Set up the VM

  1. In the Google Cloud Console, go to Cloud Shell.

    Go to Cloud Shell

  2. Export an environment variable to set your project ID for future commands:

    export PROJECT_ID='PROJECT_ID'
  3. Create a VM host-vm in the zone us-west4-c using the latest Ubuntu 20.04 LTS image. Also enable OS Login on the VM. OS Login is used to manage access to the VM.

    To create this VM, run the following command:

    gcloud compute instances create host-vm \
       --project $PROJECT_ID \
       --zone us-west4-c \
       --image-family ubuntu-2004-lts \
       --image-project ubuntu-os-cloud \
       --metadata enable-oslogin=true
    
  4. Generate keys for the VM. When you connect to a VM using the gcloud compute ssh command, Compute Engine automatically generates an RSA SSH key pair for the VM.

    gcloud compute ssh host-vm
    

Set up local workstation (client)

A local workstation or client is the device used to connect to the cloud network.

  1. On your local Linux workstation, install OpenSSH 8.2. Currently, the best option is to compile from source because OpenSSH 8.2 is not yet available for all Linux distributions.

    For example, on an Ubuntu 16.04 client you would complete the following steps:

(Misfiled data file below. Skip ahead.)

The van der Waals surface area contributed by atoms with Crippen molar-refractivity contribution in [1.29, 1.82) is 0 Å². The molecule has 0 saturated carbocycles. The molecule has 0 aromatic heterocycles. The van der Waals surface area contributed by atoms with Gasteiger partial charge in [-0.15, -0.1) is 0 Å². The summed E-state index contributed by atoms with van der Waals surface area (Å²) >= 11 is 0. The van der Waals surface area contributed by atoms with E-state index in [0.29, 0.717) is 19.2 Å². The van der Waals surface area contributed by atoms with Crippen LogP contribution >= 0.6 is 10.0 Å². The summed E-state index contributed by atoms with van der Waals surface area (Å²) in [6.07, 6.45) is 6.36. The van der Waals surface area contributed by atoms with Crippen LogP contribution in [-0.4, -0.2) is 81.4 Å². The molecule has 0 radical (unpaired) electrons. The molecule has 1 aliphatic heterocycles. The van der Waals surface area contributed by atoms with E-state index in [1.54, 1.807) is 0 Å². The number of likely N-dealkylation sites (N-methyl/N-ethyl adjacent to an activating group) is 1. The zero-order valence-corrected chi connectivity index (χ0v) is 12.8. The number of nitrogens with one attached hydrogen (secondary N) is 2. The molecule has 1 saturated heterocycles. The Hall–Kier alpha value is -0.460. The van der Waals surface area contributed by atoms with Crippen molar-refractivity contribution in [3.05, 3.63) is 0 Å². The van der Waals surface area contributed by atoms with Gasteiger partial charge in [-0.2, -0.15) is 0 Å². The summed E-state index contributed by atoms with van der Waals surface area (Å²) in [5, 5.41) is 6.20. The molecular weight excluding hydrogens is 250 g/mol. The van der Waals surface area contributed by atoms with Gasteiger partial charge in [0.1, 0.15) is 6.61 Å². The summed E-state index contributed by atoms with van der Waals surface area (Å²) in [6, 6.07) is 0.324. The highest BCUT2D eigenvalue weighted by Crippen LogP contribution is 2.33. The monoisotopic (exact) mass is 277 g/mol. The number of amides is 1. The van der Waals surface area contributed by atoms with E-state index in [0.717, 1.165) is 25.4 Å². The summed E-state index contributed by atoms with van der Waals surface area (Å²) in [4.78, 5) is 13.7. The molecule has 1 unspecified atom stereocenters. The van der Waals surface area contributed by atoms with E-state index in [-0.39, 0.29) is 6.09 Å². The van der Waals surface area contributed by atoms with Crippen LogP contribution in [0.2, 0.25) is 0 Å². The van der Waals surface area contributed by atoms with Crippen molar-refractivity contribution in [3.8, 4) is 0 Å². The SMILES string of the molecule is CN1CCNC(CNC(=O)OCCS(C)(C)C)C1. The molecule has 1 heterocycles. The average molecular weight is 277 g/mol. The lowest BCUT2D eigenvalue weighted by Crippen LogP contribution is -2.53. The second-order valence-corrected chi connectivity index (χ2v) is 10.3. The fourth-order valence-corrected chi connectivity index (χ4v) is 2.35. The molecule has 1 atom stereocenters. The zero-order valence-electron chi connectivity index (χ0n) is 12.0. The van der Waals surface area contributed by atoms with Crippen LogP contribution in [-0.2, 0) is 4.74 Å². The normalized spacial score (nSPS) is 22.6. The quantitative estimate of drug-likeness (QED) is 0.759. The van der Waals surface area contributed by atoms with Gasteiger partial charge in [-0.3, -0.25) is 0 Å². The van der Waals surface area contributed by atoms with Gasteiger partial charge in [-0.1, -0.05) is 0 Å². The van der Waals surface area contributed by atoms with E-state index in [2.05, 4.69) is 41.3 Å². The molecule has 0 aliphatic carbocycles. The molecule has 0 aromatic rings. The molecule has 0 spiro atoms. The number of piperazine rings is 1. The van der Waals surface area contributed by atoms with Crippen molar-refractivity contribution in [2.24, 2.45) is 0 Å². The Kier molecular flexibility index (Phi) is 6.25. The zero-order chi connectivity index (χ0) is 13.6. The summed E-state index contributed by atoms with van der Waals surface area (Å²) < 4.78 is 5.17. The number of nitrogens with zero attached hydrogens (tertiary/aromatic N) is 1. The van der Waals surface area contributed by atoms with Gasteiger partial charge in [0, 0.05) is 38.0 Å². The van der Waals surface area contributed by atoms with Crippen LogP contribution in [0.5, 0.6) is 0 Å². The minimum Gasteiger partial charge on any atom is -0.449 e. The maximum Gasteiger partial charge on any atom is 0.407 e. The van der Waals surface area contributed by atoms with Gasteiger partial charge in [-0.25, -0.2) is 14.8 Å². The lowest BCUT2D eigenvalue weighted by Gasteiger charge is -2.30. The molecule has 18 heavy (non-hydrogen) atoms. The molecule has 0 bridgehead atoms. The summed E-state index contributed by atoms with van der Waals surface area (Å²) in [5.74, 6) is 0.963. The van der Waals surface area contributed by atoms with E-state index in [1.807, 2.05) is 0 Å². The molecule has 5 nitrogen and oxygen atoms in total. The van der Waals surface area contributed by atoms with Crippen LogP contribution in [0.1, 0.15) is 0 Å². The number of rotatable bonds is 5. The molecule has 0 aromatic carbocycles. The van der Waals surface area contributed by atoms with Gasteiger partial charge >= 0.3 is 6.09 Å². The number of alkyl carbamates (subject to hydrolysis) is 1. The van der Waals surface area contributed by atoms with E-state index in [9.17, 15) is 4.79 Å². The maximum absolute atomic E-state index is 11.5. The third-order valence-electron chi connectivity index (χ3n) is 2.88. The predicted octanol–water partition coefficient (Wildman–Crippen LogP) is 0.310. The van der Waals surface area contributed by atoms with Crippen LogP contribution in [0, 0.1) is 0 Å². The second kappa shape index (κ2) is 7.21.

1. Install dependencies.

      sudo apt update
      sudo apt install build-essential
      sudo apt-add-repository ppa:yubico/stable
      sudo apt update
      sudo apt install libz-dev libcurl4-openssl-dev libssl-dev libcbor-dev libfido2-dev
    2. Setup a working directory.

      mkdir openssh-8
      cd openssh-8
    3. Download the Openssh 8.2 package.

      wget http://cdn.openbsd.org/pub/OpenBSD/OpenSSH/portable/openssh-8.2p1.tar.gz
      tar xvzf openssh-8.2p1.tar.gz
      cd openssh-8.2p1
      
    4. Install OpenSSH 8.2 with security key support.

      ./configure --with-security-key-builtin
      make
      sudo make install
    5. Verify the install.

      ssh -V

      The output should resemble the following.

      OpenSSH_8.2p1, OpenSSL 1.0.2g  1 Mar 2016
    6. Run the ssh-keygen command with the -t ecdsa-sk flag.

      The output should resemble the following.

      Generating public/private ecdsa-sk key pair.
      You may need to touch your authenticator to authorize key generation.
      Key enrollment failed: device not found
      
  2. Plug the key into the local workstation.